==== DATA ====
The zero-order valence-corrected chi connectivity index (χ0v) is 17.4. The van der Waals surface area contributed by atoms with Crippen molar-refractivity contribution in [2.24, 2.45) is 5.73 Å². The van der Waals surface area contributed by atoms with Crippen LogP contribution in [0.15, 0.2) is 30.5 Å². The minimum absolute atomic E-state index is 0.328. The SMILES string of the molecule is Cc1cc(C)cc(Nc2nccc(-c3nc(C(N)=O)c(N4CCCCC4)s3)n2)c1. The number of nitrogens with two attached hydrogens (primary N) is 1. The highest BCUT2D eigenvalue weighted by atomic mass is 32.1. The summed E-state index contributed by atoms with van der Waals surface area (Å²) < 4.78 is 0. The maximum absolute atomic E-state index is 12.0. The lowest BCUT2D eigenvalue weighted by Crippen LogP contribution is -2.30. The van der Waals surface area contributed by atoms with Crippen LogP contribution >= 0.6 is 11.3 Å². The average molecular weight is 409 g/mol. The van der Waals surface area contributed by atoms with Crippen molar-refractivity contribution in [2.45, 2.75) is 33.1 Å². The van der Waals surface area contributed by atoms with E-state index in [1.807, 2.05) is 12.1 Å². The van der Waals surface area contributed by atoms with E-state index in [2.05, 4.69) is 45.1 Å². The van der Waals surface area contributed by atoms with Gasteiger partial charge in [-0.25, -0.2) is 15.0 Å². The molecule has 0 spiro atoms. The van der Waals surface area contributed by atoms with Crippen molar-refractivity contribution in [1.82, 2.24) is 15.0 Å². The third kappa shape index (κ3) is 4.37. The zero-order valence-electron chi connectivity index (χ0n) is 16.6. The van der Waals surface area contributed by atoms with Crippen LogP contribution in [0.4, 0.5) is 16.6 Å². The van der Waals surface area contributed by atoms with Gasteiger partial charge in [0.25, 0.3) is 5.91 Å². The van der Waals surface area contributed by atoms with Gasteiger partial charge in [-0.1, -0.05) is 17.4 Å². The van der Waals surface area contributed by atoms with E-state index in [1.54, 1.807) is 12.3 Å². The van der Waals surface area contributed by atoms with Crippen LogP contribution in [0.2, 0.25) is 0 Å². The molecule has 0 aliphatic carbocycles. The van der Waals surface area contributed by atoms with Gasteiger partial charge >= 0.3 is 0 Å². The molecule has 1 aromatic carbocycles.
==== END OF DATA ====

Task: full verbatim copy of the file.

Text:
The zero-order valence-corrected chi connectivity index (χ0v) is 17.4. The van der Waals surface area contributed by atoms with Crippen molar-refractivity contribution in [2.24, 2.45) is 5.73 Å². The van der Waals surface area contributed by atoms with Crippen LogP contribution in [0.15, 0.2) is 30.5 Å². The minimum absolute atomic E-state index is 0.328. The SMILES string of the molecule is Cc1cc(C)cc(Nc2nccc(-c3nc(C(N)=O)c(N4CCCCC4)s3)n2)c1. The number of nitrogens with two attached hydrogens (primary N) is 1. The highest BCUT2D eigenvalue weighted by atomic mass is 32.1. The summed E-state index contributed by atoms with van der Waals surface area (Å²) < 4.78 is 0. The maximum absolute atomic E-state index is 12.0. The lowest BCUT2D eigenvalue weighted by Crippen LogP contribution is -2.30. The van der Waals surface area contributed by atoms with Crippen LogP contribution >= 0.6 is 11.3 Å². The average molecular weight is 409 g/mol. The van der Waals surface area contributed by atoms with Crippen molar-refractivity contribution in [2.45, 2.75) is 33.1 Å². The van der Waals surface area contributed by atoms with E-state index in [1.807, 2.05) is 12.1 Å². The van der Waals surface area contributed by atoms with E-state index in [2.05, 4.69) is 45.1 Å². The van der Waals surface area contributed by atoms with Gasteiger partial charge in [-0.25, -0.2) is 15.0 Å². The molecule has 0 spiro atoms. The van der Waals surface area contributed by atoms with Crippen molar-refractivity contribution in [1.82, 2.24) is 15.0 Å². The third kappa shape index (κ3) is 4.37. The zero-order valence-electron chi connectivity index (χ0n) is 16.6. The van der Waals surface area contributed by atoms with Crippen LogP contribution in [0.4, 0.5) is 16.6 Å². The van der Waals surface area contributed by atoms with Gasteiger partial charge in [0.25, 0.3) is 5.91 Å². The van der Waals surface area contributed by atoms with Gasteiger partial charge in [-0.1, -0.05) is 17.4 Å². The van der Waals surface area contributed by atoms with E-state index in [1.54, 1.807) is 12.3 Å². The van der Waals surface area contributed by atoms with Crippen LogP contribution in [0.2, 0.25) is 0 Å². The molecule has 0 aliphatic carbocycles. The van der Waals surface area contributed by atoms with Gasteiger partial charge >= 0.3 is 0 Å². The molecule has 1 aromatic carbocycles.